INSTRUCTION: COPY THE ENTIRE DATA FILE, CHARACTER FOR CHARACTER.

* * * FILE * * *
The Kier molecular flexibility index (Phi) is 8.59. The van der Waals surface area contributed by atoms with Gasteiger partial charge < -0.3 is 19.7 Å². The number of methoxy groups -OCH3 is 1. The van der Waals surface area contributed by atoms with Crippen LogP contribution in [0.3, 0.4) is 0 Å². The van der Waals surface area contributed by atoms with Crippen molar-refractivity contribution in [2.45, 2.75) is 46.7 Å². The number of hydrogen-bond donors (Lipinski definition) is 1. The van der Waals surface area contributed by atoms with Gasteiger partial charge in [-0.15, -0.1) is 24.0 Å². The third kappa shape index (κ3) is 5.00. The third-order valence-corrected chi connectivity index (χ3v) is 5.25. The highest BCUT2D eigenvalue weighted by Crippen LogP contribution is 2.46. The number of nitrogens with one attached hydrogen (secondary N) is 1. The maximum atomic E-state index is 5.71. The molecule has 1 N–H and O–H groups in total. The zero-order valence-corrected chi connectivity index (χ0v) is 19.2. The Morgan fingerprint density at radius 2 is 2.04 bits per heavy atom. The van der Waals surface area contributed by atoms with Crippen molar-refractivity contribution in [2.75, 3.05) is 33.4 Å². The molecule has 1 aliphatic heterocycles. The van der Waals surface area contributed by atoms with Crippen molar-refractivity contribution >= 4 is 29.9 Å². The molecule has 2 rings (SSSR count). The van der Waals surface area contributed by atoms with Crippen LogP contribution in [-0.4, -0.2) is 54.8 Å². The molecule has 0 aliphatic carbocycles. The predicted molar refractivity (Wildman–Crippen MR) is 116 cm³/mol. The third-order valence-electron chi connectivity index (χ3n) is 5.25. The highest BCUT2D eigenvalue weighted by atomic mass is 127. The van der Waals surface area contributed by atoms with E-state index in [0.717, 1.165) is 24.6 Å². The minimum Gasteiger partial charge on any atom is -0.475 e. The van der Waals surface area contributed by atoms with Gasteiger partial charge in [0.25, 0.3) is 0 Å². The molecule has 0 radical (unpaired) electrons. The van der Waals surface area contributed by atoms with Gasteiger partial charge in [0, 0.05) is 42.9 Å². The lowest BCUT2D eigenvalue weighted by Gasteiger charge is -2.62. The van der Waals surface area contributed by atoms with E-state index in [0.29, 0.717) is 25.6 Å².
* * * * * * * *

The Kier molecular flexibility index (Phi) is 8.59. The van der Waals surface area contributed by atoms with Gasteiger partial charge < -0.3 is 19.7 Å². The number of methoxy groups -OCH3 is 1. The van der Waals surface area contributed by atoms with Crippen LogP contribution in [0.3, 0.4) is 0 Å². The van der Waals surface area contributed by atoms with Crippen molar-refractivity contribution in [2.45, 2.75) is 46.7 Å². The number of hydrogen-bond donors (Lipinski definition) is 1. The van der Waals surface area contributed by atoms with Gasteiger partial charge in [-0.15, -0.1) is 24.0 Å². The third kappa shape index (κ3) is 5.00. The third-order valence-corrected chi connectivity index (χ3v) is 5.25. The highest BCUT2D eigenvalue weighted by Crippen LogP contribution is 2.46. The number of nitrogens with one attached hydrogen (secondary N) is 1. The maximum atomic E-state index is 5.71. The molecule has 1 N–H and O–H groups in total. The zero-order valence-corrected chi connectivity index (χ0v) is 19.2. The Morgan fingerprint density at radius 2 is 2.04 bits per heavy atom. The van der Waals surface area contributed by atoms with Crippen molar-refractivity contribution in [2.75, 3.05) is 33.4 Å². The molecule has 1 aliphatic heterocycles. The van der Waals surface area contributed by atoms with Crippen molar-refractivity contribution >= 4 is 29.9 Å². The molecule has 2 rings (SSSR count). The van der Waals surface area contributed by atoms with Crippen LogP contribution in [-0.4, -0.2) is 54.8 Å². The molecule has 0 aliphatic carbocycles. The predicted molar refractivity (Wildman–Crippen MR) is 116 cm³/mol. The third-order valence-electron chi connectivity index (χ3n) is 5.25. The highest BCUT2D eigenvalue weighted by atomic mass is 127. The van der Waals surface area contributed by atoms with E-state index in [0.717, 1.165) is 24.6 Å². The minimum Gasteiger partial charge on any atom is -0.475 e. The van der Waals surface area contributed by atoms with Gasteiger partial charge in [0.25, 0.3) is 0 Å². The molecule has 0 radical (unpaired) electrons. The van der Waals surface area contributed by atoms with Gasteiger partial charge in [0, 0.05) is 42.9 Å². The lowest BCUT2D eigenvalue weighted by Gasteiger charge is -2.62. The van der Waals surface area contributed by atoms with E-state index in [0.29, 0.717) is 25.6 Å².